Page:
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M. Eversberg II




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PostPosted: Mon 17 Nov, 2008 6:26 pm    Post subject: A youtube series on Agincourt         Reply with quote

Here is a five part series on Agincourt I found on youTube. There's a second series called "The Battle of Agincourt", but it is by a different group and I have not yet fully watched it.

http://www.youtube.com/watch?v=XbGxwPHmKh4
http://www.youtube.com/watch?v=TjoKx7eyQ84
http://www.youtube.com/watch?v=foQfhJxq14c
http://www.youtube.com/watch?v=A3WF7VmJtQg
http://www.youtube.com/watch?v=ZZvtkSr2rI0

I post this here because I want to see if anyone else spotted some inaccuracies. The series presents the history in an engaging way, with men in garb and costume, with scenes and people OUTSIDE of the battle acted out, but I don't know how much is totally correct.

I DID notice that they called the Martial of France, Jean II le Maingre, a peasant who had become a knight, but from what I read Jean II's father was the Martial before him, which means he would have been born in nobility, correct? I need to analyze the weapons and armor further, didn't quite focus on that as much as the words.

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Shawn Henthorn




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PostPosted: Tue 18 Nov, 2008 6:07 am    Post subject:         Reply with quote

Yeah it has the typical documentary inaccuracies. I watched nearly all of this guys videos some time back..I really liked the one on Jacob's Ford. The second set on Agincourt is in my opinion allot better as it delves into the terrain and other features of the battle in a more forensic fashion.
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Randall Moffett




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PostPosted: Tue 18 Nov, 2008 8:17 am    Post subject:         Reply with quote

Saw the first one. Some good stuff in it for sure. By and large most is good and some of the speakers, are great. Quick points that came to mind.

It seems that recently a spin to make the English army look like ruffians and brigands is in. This is just not accurate. As Tobias Said SOME of the men were criminals. Criminals as in they had legal issues, which was not that unusual considering rivalries etc. led to taking (back) property (theft), attacks and at times deaths. This is not all the army though and infact several people have spent time assessing this and most were not.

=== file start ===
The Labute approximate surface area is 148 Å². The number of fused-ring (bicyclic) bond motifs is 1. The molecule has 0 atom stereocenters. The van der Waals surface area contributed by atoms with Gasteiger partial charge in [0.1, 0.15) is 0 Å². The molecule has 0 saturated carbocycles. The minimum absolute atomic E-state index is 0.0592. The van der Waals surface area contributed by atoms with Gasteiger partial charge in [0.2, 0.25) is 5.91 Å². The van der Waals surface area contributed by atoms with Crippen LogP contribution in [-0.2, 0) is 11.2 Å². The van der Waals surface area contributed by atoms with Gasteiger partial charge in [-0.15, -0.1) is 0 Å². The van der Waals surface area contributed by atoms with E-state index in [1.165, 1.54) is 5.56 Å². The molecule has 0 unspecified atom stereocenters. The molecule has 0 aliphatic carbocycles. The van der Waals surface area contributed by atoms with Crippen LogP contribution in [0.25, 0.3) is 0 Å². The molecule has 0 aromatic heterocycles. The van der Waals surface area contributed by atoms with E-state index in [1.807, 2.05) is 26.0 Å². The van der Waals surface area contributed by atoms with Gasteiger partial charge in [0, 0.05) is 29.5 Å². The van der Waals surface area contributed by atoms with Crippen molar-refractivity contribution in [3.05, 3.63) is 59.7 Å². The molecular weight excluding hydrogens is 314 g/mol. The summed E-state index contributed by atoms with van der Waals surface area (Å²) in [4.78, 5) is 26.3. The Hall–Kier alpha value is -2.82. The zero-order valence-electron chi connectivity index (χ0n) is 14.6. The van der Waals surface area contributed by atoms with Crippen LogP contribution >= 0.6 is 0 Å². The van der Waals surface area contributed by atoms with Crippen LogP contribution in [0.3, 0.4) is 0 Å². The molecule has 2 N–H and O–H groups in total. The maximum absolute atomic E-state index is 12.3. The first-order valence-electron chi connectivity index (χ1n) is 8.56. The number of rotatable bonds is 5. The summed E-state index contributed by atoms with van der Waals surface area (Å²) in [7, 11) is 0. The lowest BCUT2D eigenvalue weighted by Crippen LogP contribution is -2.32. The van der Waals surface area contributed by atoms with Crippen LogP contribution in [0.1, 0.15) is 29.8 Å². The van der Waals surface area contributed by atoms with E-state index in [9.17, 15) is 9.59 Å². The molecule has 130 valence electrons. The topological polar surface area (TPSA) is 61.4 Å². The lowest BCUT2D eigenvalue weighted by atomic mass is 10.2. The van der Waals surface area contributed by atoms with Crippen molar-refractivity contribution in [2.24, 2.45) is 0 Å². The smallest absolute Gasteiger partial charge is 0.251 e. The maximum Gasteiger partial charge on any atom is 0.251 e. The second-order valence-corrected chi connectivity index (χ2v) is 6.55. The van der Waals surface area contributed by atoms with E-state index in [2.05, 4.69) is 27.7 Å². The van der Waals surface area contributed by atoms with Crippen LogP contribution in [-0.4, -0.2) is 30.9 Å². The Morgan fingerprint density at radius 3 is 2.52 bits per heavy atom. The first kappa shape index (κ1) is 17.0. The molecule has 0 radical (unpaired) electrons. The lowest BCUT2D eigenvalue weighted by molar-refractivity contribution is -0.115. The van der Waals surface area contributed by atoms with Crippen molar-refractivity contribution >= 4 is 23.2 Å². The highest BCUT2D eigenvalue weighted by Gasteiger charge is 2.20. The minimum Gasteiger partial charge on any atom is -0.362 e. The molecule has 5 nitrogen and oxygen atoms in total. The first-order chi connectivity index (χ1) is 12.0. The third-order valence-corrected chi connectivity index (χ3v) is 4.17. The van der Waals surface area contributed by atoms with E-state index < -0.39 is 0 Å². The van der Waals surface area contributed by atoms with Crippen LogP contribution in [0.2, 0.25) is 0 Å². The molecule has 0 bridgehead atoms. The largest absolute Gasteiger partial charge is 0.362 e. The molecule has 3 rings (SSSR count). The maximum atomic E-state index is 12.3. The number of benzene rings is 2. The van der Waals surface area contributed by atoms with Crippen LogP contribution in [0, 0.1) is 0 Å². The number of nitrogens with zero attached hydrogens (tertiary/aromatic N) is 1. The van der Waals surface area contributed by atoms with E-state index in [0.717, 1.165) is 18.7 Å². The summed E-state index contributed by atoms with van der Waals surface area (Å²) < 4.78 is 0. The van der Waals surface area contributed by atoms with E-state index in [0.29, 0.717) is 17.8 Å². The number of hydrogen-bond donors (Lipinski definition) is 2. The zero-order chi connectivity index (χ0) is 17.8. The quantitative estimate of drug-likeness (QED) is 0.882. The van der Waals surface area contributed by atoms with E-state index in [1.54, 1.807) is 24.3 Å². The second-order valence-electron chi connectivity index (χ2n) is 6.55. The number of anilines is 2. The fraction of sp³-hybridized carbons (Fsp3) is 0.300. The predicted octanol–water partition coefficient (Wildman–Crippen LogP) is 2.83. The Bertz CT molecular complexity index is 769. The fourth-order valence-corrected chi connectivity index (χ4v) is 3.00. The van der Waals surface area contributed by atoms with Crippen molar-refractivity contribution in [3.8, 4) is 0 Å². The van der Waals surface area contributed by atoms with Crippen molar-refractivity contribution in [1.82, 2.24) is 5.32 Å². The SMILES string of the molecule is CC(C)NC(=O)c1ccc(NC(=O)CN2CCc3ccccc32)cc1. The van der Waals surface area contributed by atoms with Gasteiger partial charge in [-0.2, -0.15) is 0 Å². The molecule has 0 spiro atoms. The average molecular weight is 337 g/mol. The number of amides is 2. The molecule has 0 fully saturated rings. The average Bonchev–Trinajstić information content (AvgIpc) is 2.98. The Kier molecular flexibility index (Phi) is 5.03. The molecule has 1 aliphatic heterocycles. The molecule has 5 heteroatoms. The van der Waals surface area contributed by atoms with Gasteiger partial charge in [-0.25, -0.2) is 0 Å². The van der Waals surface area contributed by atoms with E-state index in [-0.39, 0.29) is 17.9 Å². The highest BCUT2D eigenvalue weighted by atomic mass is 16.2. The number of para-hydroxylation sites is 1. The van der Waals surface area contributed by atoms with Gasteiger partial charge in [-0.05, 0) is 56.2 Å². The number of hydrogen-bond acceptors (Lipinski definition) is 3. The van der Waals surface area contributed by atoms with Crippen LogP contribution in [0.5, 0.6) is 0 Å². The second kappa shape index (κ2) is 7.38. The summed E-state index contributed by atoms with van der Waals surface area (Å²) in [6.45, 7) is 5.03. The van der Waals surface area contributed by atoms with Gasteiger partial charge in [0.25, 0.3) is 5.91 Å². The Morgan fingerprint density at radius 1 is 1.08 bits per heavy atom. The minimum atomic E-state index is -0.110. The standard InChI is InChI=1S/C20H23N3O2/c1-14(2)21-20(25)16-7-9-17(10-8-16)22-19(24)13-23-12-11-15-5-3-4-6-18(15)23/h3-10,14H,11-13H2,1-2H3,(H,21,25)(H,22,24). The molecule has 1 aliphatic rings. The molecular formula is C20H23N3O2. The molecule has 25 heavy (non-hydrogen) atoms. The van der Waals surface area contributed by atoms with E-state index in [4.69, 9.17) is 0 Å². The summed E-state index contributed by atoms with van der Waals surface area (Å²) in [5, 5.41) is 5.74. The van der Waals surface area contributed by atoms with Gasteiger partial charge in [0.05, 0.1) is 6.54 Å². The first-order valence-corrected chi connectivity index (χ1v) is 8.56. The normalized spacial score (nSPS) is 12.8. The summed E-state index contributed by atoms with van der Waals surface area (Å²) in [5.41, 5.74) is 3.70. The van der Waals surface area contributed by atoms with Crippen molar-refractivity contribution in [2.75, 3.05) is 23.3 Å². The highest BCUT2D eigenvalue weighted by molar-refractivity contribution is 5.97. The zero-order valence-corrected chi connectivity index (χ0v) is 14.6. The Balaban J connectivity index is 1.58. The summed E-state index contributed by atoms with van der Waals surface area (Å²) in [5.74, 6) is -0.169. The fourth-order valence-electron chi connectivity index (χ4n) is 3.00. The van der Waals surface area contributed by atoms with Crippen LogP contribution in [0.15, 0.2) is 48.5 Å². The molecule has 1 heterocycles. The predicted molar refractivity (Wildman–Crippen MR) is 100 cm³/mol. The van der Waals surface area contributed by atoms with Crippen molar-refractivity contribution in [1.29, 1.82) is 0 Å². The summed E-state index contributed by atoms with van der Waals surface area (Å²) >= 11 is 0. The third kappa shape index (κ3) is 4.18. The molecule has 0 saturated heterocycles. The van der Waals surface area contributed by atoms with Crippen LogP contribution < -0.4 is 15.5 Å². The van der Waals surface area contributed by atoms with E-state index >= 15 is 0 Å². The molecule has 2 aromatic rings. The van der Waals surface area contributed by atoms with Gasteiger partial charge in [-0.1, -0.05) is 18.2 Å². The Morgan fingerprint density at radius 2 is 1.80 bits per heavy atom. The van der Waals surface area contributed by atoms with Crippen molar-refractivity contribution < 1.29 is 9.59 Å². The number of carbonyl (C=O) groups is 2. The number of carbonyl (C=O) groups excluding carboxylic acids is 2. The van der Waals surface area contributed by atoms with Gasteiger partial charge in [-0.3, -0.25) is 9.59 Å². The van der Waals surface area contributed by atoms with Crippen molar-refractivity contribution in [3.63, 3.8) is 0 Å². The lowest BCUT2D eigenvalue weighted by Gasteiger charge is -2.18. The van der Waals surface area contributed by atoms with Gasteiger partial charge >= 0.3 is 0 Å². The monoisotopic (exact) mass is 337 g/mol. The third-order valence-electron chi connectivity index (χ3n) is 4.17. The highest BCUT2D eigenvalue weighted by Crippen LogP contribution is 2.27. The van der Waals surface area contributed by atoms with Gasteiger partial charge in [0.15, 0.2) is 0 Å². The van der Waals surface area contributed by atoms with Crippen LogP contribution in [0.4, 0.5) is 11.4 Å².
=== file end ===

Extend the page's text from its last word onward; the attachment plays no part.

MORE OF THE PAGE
The idea that archers and soldiers caused huge damage at home is also not true. By and large we have very few incidents like that mentioned in the video from actual official records. Yes at times they got out of hand but Towns like Southampton had a great deal of control over their areas and those passing through. William Soper a local member of government was also the king's clerk of ships. If you came into his town like you owned it you'd likely ended up in the town prison or worse. Town officers had legal rights to arrest anyone in the town breaking laws, including often knights etc.

The idea that English were anyless chivalric is a funny one. The French had thousands of non-knights at Agincourt as well so does that make them non-chivalric? I suspect an English knight and French one would have held similar ideas on chivalry. Just because their were less knights the english are less chivalric?

RPM
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Klaus Gimm




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PostPosted: Tue 18 Nov, 2008 12:12 pm    Post subject:         Reply with quote

Just done with the 2nd one as well.

Both great to watch and show different points of view

Really a good evening show.

regards

Klaus

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Grayson C.




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PostPosted: Tue 18 Nov, 2008 1:36 pm    Post subject:         Reply with quote

Who is this"martial boussy-co"? I can't find anything at all about this person - did he even exist?
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Sean Flynt
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PostPosted: Tue 18 Nov, 2008 2:11 pm    Post subject:         Reply with quote

# 5 is very compelling. Geography+mud+crowd behavior theory--chilling.
-Sean

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Chad Arnow
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PostPosted: Tue 18 Nov, 2008 3:12 pm    Post subject:         Reply with quote

Grayson C. wrote:
Who is this"martial boussy-co"? I can't find anything at all about this person - did he even exist?


Yes he did. Jean Le Maingre (called Boucicaut) was Marshal of France. He's mentioned in our article on the Battle of Agincourt and you can find more info on him on Wikipedia.

Happy

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Michal Plezia
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PostPosted: Tue 18 Nov, 2008 3:58 pm    Post subject:         Reply with quote

Hmmm they say that knight that fell on the muddy ground couldn't get up in his heavy armour...this myth is immortal. Confused
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Daniel Staberg




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PostPosted: Tue 18 Nov, 2008 4:19 pm    Post subject:         Reply with quote

Michal Plezia wrote:
Hmmm they say that knight that fell on the muddy ground couldn't get up in his heavy armour...this myth is immortal. Confused

Actually the soil of Agincourt turns into a mud that is significantly worse than "ordinary" mud, this has been proved by testing the soil. And the heavy rains and the intial cavalry charges ensured that the ground was very muddy in many places.

So it is the combination of the weight of armour, exhaustion and the mud which made it hard, perhaps bortdering on impossible to get up from the ground without help from others. You would find similar problems with heavily loaded assautl troops advancign in the mud of World War I. Loads which worked well in the dry and firm trainign grounds behind the front turned out to be very troublesome in the conditions in the trenches.
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Chad Arnow
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PostPosted: Tue 18 Nov, 2008 4:23 pm    Post subject:         Reply with quote

Michal Plezia wrote:
Hmmm they say that knight that fell on the muddy ground couldn't get up in his heavy armour...this myth is immortal. Confused


Well, did they say it was only because of the weight of the armour?